The Faculty of Science will host a weekly research seminar on Wednesday, February 22nd at 4:00pm. The seminar will be presented by Wee Sing Ling from the School of Biosciences. The title of the talk is Elicitors Effect on in vitro Cultures of Sauropus Androgynus (sweet shoot) for Sustainable Metabolite Production and Antioxidant Capacity Improvement, abstract below.
Sauropus androgynus (sweet shoot) is an underutilized tropical vegetable classified by the United States Department of Agriculture (USDA) due to its high nutritive value, medicinal properties and economic significance. Sweet shoot is cultivated intensively using stem cuttings in Southeast Asia and is notable for its high palatability. There is limited potential for the conventional propagation of sweet shoot through seeds and stem cuttings, hence, in vitro plant regeneration protocols from various developmental pathways need to be developed in order to overcome the demerits of conventional propagation and to ensure sustainable production of sweet shoot with desirable traits. Relatively limited approaches have been made for in vitro propagation of sweet shoot, owing to problems such as exudation of phenolics from explants, vitrification and somaclonal variation. The current study focuses on the optimization of culture environments, cultivation system, concentration and combination of plant growth regulators on adventitious shoot, callus and somatic embryo regeneration. Micropropagation using nodal stem segments with an axillary bud and the understanding of specific culture requirements at different stages have been adequately addressed in this paper. New challenges for the refinements of protocols for more effective shoot multiplication using liquid media have gained importance recently, due to their advantages over solid medium systems. In sweet shoot, this paper encouraged rapid regeneration and multiplication through organogenesis and somatic embryogenesis using leaf explants. The effects of culture environment on callus induction have been examined for a better understanding of callus performance and callus morphology. This research work also describes the current and developing methods for in vitro root induction and acclimatization of micropropagated plantlets, since both stages are crucial for successful micropropagation protocols. All the established cultures will be served as a plant material for the next studies on elicitation, metabolite production and antioxidant capacity improvement.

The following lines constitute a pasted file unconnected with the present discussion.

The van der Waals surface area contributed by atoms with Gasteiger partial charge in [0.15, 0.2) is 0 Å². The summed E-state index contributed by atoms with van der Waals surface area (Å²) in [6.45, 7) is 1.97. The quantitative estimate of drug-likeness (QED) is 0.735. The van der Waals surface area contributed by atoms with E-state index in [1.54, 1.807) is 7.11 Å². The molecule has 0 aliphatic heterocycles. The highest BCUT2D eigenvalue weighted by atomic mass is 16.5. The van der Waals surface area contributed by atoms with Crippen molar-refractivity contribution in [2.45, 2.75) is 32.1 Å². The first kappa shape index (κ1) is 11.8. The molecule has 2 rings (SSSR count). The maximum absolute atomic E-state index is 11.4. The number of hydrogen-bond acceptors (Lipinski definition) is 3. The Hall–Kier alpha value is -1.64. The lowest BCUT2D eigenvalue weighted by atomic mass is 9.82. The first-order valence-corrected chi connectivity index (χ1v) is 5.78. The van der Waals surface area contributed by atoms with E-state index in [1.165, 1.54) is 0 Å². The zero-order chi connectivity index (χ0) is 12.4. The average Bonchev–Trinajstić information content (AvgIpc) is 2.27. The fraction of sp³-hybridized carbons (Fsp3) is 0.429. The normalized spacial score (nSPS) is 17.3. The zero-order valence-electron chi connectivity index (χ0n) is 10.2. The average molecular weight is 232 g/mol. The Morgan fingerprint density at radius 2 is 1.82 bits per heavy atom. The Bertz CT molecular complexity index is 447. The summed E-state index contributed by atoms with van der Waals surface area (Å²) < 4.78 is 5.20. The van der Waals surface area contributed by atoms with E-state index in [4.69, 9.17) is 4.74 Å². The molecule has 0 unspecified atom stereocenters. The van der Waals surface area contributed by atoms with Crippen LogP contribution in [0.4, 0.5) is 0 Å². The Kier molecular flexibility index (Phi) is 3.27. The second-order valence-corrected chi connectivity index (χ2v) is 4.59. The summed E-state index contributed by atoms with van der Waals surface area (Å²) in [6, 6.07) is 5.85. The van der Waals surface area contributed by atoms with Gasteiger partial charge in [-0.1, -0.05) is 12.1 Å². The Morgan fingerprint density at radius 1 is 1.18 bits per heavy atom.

The seminar is open to all interested students, faculty and staff. We look forward to seeing you there.
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